Crossing Lines, the debut recording by pianist Plamen Karadonev (who also plays accordion), is a marvelous and continually surprising creation. While the music is mainstream at its base, it continually veers into complex harmonies and dramatic structures, bringing excitement and a delicious sense of danger.
What might appear as a sudden supernova, Karadonev, who is now thirty, began his musical career twenty years ago in Bulgaria, melding folk, classical and jazz musics into his personal style. Arriving at the Berklee College of Music in 2001 on a scholarship, Karadonev readily absorbed everything presented before him.
Karadonev has that something which is relatively rare and which marks the true improviser. He is in complete command technically and rhythmically assured, and yet is never complacent or predictable. The arrangements sound extremely organic but have a built-in precision from which the excitement of the unknown originates.
One could listen to the opening title track, a nine-minute masterpiece, a dozen times and still never tire of it. Much credit for this must go the musicians that surround Katadonev and who get inside his music. Drummer Lee Fish teams up with bassist Kendall Eddy to create an electrifying sizzle behind the piano. Trombonist Hal Crook, who also adds an electronic doubler to his horn (a "trom-o-tizer") takes advantage of the open structure and harmony and flies.
Just as important as the individual performances is the dramatic structure of the track. Starting with a unique sharply rhythmic intro by the whole band, the piece moves into a suspenseful piano trio section that is expertly built by Karadonev as he moves in and out of the main harmony. The folk theme is prepared and then the band takes off, with the pianist leaving lots of space, playing in sentences. The drive then pulls back to allow Crook to play freely at first, then slowly builds his solo. Tension continues to increase as Karadonev comments on Crook's phrases, and the drama is palpable, until the band again pulls back, but managing to keep us holding our breath. All is expertly organized and executed creating a thrilling sensationand this is only the first track!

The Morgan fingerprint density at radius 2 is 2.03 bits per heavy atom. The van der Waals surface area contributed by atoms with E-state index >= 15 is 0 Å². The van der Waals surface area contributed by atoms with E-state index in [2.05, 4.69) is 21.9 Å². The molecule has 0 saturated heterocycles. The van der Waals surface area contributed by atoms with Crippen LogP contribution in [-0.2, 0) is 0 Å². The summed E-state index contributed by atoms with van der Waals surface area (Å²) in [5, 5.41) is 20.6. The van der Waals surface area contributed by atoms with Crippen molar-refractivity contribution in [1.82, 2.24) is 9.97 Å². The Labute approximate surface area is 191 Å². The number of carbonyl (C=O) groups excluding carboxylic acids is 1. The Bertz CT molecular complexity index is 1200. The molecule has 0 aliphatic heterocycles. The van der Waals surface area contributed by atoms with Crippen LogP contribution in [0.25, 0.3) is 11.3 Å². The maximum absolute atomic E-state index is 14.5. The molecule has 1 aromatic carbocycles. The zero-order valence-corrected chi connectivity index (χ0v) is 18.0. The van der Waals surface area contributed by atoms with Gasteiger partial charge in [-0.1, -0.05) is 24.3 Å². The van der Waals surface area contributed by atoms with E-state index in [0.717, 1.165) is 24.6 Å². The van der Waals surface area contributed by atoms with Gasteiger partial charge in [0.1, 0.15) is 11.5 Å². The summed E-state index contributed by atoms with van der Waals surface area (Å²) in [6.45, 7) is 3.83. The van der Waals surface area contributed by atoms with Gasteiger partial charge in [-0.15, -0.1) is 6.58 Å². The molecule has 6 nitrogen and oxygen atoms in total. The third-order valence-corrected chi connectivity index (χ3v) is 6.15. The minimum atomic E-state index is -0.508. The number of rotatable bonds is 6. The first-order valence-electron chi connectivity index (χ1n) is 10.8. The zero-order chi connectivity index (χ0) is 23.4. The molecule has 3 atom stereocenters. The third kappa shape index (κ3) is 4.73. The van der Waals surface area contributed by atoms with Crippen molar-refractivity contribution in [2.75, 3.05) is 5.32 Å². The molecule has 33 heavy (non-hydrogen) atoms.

What follows are a number of other originals and truly unique arrangements. Cole Porter's "Night And Day" is given an amazing treatment that is almost orchestral and with an undertone of Ahmad Jamal's version of "Poinciana," including drummer Lee Fish playing Vernell Fournier-like cymbals.
Robert Schumann's "Frohleher Landman," which you ought to recognize, is taken for real ride, including a killer solo by Boston saxophonist George Garzone, one of Karadonev's teachers, followed by Crook, who will not be outdone, and then the pianist himself, who more than holds his own while continually referencing the theme.
It is clear from Crossing Lines that Karadonev is a major "new" talent, and further evidence that jazz is truly an art of the individual and not a style in which to be squeezed. Outstanding!
Crossing Lines; Night And Day; Rondo ala Bulgar; Like Sonny; Sianie; Frohleher Landman; Prelude in F; You Must Believe in Spring; The Island.
George Garzone: saxophone (4, 5, 6); Hal Crook: trombone, trom-o-tizer (1, 6); Elena Koleva: vocals (5, 8, 9); Plamen Karadonev: piano, keyboards, accordion; Kendall Eddy: bass; Austin McMahon: drums (2-5, 7-9); Lee Fish: drums (1, 6).
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